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All show and no substance in this shaky action flick

A filmmaker cannot please everyone. The element of subjectivity is probably the most profound and irritating part of the cinematic experience. Some will like a movie; others not. However, there must be universal standards of objectivity that can guide a film’s rating.

It’s exactly what The Office’s Dwight Schrute suggests in the episode where Pam gets pregnant and feels down about her looks. And there they are. By those standards, the new Netflix action film Carter falls tantalizingly short. Pitiful execution, a hollow core, and a lack of organization and direction lead to its downfall. Ultimately, it’s only intended for a certain type of viewer who likes action movies where you can keep your brain at home and just want a stress reliever.

It’s debatable whether Carter causes or reduces stress, but let’s talk about the plot first. John Woo plays the title character, who wakes up naked in bed surrounded by a special forces unit. Carter has a mysterious sign of the cross on the back of his head and can’t remember anything; not how he got there, his identity, or what happened last night.

The team wants to know the whereabouts of Professor Jung, who is developing a breakthrough cure for the DMZ virus that is sweeping the world. Carter uploaded a video of Jung being held hostage. Suddenly a phone from the closet in his jacket rings. He answers and the voice orders him to give it to one of the members. The phone explodes; also the room, but Carter is able to escape with the help of the same voice implanted in his ear.

Something is evidently going on as he fends off hundreds of criminals and assassins to do as the voice tells him. From there, Carter spirals into a manic chase that pushes the boundaries of conventional filmmaking with familiar story elements that make up the exposure.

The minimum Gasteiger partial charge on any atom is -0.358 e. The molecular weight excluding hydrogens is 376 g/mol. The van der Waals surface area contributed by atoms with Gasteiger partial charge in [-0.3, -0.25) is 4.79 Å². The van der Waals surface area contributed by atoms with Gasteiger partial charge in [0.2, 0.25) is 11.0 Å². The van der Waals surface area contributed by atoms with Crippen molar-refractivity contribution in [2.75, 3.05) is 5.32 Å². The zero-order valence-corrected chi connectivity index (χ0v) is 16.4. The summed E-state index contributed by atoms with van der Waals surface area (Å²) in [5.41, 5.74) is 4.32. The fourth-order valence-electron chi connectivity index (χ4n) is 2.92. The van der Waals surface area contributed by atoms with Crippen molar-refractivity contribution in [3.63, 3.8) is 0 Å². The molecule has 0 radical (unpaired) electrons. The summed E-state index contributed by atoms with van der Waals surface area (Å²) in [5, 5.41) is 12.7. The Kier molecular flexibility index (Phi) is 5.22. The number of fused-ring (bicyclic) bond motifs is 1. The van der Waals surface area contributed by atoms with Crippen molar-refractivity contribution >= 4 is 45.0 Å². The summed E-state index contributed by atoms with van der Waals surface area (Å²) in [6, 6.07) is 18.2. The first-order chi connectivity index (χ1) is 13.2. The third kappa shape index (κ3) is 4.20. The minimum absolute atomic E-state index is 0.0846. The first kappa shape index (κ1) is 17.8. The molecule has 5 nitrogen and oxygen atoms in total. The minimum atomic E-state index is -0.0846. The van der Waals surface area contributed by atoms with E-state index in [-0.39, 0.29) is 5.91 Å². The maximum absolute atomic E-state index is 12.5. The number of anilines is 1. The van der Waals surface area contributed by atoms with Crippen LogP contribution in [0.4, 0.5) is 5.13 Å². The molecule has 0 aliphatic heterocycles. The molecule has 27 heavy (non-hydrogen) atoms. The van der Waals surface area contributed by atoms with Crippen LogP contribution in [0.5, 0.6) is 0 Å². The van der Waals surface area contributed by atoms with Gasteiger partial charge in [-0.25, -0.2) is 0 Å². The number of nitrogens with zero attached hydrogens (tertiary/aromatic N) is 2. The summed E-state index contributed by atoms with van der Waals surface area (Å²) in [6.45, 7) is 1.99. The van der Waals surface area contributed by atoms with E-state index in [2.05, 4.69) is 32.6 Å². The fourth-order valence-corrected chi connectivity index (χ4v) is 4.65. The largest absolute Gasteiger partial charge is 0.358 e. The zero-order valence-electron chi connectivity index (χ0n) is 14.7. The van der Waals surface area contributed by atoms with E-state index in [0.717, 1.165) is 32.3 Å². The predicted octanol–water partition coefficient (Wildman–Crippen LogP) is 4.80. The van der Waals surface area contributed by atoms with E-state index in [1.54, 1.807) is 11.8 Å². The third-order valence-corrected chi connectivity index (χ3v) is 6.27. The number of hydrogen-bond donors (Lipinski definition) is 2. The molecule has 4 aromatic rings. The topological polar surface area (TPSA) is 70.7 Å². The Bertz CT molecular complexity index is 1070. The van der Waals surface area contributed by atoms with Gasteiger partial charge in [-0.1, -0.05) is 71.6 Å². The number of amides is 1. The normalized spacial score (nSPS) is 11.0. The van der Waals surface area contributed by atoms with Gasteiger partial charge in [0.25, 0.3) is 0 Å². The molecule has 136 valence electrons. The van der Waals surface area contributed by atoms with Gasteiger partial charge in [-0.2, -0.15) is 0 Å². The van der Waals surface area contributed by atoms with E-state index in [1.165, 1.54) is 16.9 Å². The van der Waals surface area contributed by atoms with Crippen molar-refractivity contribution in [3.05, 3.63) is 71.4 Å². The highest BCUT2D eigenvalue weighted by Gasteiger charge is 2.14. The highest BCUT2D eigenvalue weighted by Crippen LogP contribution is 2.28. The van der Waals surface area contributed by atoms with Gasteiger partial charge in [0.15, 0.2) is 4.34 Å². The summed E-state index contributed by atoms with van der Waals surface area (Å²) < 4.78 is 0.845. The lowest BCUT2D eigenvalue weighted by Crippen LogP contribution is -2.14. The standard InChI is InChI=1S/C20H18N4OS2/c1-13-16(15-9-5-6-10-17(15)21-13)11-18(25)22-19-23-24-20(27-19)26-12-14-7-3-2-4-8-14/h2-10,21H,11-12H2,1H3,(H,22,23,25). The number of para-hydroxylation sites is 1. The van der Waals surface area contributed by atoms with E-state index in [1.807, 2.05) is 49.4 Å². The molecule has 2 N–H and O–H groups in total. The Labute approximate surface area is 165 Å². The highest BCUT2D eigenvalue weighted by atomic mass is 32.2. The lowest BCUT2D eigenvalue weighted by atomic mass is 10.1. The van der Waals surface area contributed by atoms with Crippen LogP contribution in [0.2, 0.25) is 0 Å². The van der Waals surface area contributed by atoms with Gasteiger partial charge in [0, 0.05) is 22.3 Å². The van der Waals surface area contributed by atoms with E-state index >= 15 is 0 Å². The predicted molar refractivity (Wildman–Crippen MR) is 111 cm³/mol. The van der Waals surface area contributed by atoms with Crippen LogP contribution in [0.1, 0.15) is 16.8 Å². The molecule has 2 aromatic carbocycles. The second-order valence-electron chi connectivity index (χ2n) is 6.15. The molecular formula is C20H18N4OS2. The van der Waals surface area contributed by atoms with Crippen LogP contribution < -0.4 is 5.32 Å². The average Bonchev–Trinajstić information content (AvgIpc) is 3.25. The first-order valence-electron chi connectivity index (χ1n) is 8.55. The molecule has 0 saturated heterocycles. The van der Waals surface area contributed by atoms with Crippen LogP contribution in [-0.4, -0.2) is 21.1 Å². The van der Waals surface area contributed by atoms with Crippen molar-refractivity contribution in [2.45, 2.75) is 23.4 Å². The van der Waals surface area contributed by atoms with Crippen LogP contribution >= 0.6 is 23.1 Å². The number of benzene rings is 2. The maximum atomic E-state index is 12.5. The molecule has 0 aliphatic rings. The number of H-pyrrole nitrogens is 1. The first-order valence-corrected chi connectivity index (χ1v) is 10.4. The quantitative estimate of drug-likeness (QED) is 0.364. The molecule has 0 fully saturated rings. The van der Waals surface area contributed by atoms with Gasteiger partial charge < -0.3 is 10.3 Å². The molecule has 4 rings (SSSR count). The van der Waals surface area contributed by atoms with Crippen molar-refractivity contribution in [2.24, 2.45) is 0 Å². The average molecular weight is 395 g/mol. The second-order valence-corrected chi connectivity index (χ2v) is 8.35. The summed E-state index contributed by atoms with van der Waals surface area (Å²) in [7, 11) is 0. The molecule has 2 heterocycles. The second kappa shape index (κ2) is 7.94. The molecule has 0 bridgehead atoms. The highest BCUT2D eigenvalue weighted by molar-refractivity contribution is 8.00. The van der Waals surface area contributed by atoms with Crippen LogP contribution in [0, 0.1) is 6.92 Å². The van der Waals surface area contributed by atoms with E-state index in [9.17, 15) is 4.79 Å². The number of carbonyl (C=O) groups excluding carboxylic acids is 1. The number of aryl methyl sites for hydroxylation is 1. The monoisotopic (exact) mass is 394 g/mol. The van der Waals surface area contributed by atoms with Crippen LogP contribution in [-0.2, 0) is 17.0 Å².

Surprisingly, most of the film takes place over the course of a day, albeit within the confines of a narrative setting spanning years of political turmoil and enmity between North and South Korea. Their rivalry has been the subject of many endeavors trying to elicit more than meets the eye.

JSA (Park Chanwook), The spy has gone north (Yoon Jong-bin) and Escape from Mogadishu (Ryoo Seung-wan) are some great examples. It also plays an important role in Carter’s story. However, the way it manifests doesn’t create many surprises, instead playing a crucial role in shaping Carter’s background.

It’s an essential tool for character development while adding enough tension to the plot to keep the effort going. Jung Byung-gil also intelligently uses the ambiguity in Carter’s loyalty to place him squarely in the center of our judgment. We’re not sure what to make of him in that regard.

Carter becomes emotionally vulnerable when his daughter becomes involved in the mission. Our hearts go out to a father trying to save his daughter at any cost. That sentiment is probably the chase’s most compelling feature. The CIA also heavily dictates the bottom line. The tangent introduced midway through the film is roughly similar to Netflix’s The gray man. With so much information and moving parts, Jung’s job becomes more complicated as he tries to tie them all together.

Even we as viewers struggle to understand the double and triple agent trope used excessively by Gil. Not knowing who goes where is one thing. But pointing the needle at literally every person in the universe is completely insane. There are so many shifts in priorities and focus that Carter – the film – gets delirious at a certain point. It seems that the lack of clarity really keeps the film from materializing into a consistent, substance-driven narrative. After you finish it, you’ll probably need to rewind in parts to fully understand what just happened.

By far the most annoying part was the drone footage. The cinematography was really disappointing in the sense that it was overused. Some shots are well served with the technique. It certainly makes these situations conveniently manageable. But Carter keeps going back to it to make the film look like a video game. There is no craftsmanship or nuance in how the story is told.

Carter stays true to its label of being an action film through and through. There are so many murders and washed up men that those who enjoyed The Princess from Hulu last month would be treated well. For others, however, Carter is probably best avoided.


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